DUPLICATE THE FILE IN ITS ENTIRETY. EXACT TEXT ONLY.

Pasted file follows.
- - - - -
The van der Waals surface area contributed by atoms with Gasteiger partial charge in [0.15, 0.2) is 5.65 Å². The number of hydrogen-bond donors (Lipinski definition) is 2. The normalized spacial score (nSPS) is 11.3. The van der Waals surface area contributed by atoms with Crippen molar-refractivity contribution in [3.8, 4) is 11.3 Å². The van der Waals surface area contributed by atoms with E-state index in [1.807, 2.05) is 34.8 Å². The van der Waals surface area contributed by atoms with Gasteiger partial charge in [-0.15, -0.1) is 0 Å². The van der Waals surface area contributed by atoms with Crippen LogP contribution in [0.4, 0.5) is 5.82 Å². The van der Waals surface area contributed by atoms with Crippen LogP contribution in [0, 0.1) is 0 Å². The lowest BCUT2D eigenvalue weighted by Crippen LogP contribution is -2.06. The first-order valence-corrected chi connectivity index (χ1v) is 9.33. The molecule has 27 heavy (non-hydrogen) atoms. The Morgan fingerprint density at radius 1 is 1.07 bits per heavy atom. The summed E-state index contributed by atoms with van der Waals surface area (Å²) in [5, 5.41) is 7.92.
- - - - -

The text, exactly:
The van der Waals surface area contributed by atoms with Gasteiger partial charge in [0.15, 0.2) is 5.65 Å². The number of hydrogen-bond donors (Lipinski definition) is 2. The normalized spacial score (nSPS) is 11.3. The van der Waals surface area contributed by atoms with Crippen molar-refractivity contribution in [3.8, 4) is 11.3 Å². The van der Waals surface area contributed by atoms with E-state index in [1.807, 2.05) is 34.8 Å². The van der Waals surface area contributed by atoms with Gasteiger partial charge in [-0.15, -0.1) is 0 Å². The van der Waals surface area contributed by atoms with Crippen LogP contribution in [0.4, 0.5) is 5.82 Å². The van der Waals surface area contributed by atoms with Crippen LogP contribution in [0, 0.1) is 0 Å². The lowest BCUT2D eigenvalue weighted by Crippen LogP contribution is -2.06. The first-order valence-corrected chi connectivity index (χ1v) is 9.33. The molecule has 27 heavy (non-hydrogen) atoms. The Morgan fingerprint density at radius 1 is 1.07 bits per heavy atom. The summed E-state index contributed by atoms with van der Waals surface area (Å²) in [5, 5.41) is 7.92.